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Turkey’s 'Precious Isolation' In the Middle East

Foreign policy decisions by the Erdogan government, including on Egypt and Syria, have left Turkey without any influence over events in the Middle East.
Egyptian President Mohamed Mursi (R) meets with Turkish Prime Minister Tayyip Erdogan at the Presidential Palace in Cairo November 17, 2012. REUTERS/Egyptian Presidency/Handout (EGYPT - Tags: POLITICS) FOR EDITORIAL USE ONLY. NOT FOR SALE FOR MARKETING OR ADVERTISING CAMPAIGNS. THIS IMAGE HAS BEEN SUPPLIED BY A THIRD PARTY. IT IS DISTRIBUTED, EXACTLY AS RECEIVED BY REUTERS, AS A SERVICE TO CLIENTS - RTR3AINS

Prime Minister Recep Tayyip Erdogan may be something of a folk hero for the disenfranchised masses in the Middle East, but Turkey’s political influence with the powers that effectively continue to govern the region’s established order is all but gone.

Having seriously fallen out with Iran over Syria and with the Palestinian Authority over Hamas, Ankara is now in the process of alienating itself from other Arab powers — headed by Saudi Arabia — over Egypt, thus further deepening its regional isolation.

As for Turkey’s ties with Egypt, it appears these will take considerable time to normalize since no one expects the situation in that country to be resolved anytime soon in a way the Erdogan government expected. Meanwhile Turkey continues to have zero relations with Damascus, while its support for Islamist elements in the Syrian opposition has turned into a serious headache.

Concerned about their credibility among supporters, government officials in Ankara are now trying to capitalize on the aloneness Turkey has fallen into in the region by inventing new concepts that stretch the imagination. One such official is Ibrahim Kalin, Erdogan’s principal foreign policy adviser.

Kalin tweeted on July 31 that he did not accept the assertion that Turkey has become isolated in the Middle East, but added that even if this were true, it would be a “precious isolation.” He was clearly trying to impute a unique moral stance to Turkey, the implication being that it is the only country, East or West, that is taking principled positions in regional crises.

The bottom line in all this, however, is that until such time as there is a preponderance of Muslim Brotherhood administrations in the region, there is little chance that Turkey will be allowed to play a key role in any of the dynamics that will determine the fate of the Middle East. This is not, however, because of “nefarious Western schemes,” as most AKP followers like to believe.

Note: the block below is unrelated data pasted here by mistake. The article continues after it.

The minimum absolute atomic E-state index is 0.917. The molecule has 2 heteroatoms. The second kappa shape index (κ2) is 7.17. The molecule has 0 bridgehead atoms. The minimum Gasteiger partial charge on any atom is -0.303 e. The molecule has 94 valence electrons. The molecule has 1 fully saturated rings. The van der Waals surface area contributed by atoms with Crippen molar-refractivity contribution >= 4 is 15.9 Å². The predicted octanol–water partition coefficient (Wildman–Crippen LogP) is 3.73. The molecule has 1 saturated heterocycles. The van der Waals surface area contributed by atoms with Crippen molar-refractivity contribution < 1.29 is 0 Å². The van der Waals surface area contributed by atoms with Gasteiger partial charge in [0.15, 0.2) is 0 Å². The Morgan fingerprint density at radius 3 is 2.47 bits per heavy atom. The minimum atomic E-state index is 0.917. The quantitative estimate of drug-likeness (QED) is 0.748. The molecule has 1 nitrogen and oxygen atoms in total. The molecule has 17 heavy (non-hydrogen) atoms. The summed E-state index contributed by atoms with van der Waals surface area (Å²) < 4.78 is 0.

If anything, this is exactly the time when the West needs Turkey to use its soft power over an Islamic world increasingly in turmoil. To the contrary, however, it is regional powers that will ensure that Turkish political influence remains out of the Middle East and that have now united in their efforts to do away with the collective threat they perceive from the Muslim Brotherhood.

It is a strange twist of fate that while Saudi Arabia and Iran may be on opposite ends in the Middle East’s sectarian Shiite-Sunni divide, and involved in proxy wars with each other because of it, as is the case in Syria, both have reasons to oppose what they see as Turkish meddling in regional affairs. That is quite a distance for Ankara to have traveled given the high hopes it once had toward the region. These ambitions included not just having “zero problems” with neighbors and providing Turkey with new economic and political alternatives to the West, but also aspiring to be a “game setter” and principal moderator and mediator in all regional disputes.

There were also hopes that Turkey could be a beacon of democracy and modernity for the Arab world. In the end, however, the ruling Justice and Development Party could not transcend its Islamist-based sectarian ideological leanings, which ensured that it would fail in almost all of these ambitious projects.

Ankara’s regional influence began plummeting when it made its Sunni leanings apparent in the Syrian crisis and later became head cheerleader for the Muslim Brotherhood, especially after the coup in Egypt against a leadership with which Erdogan and his party were closely affiliated politically.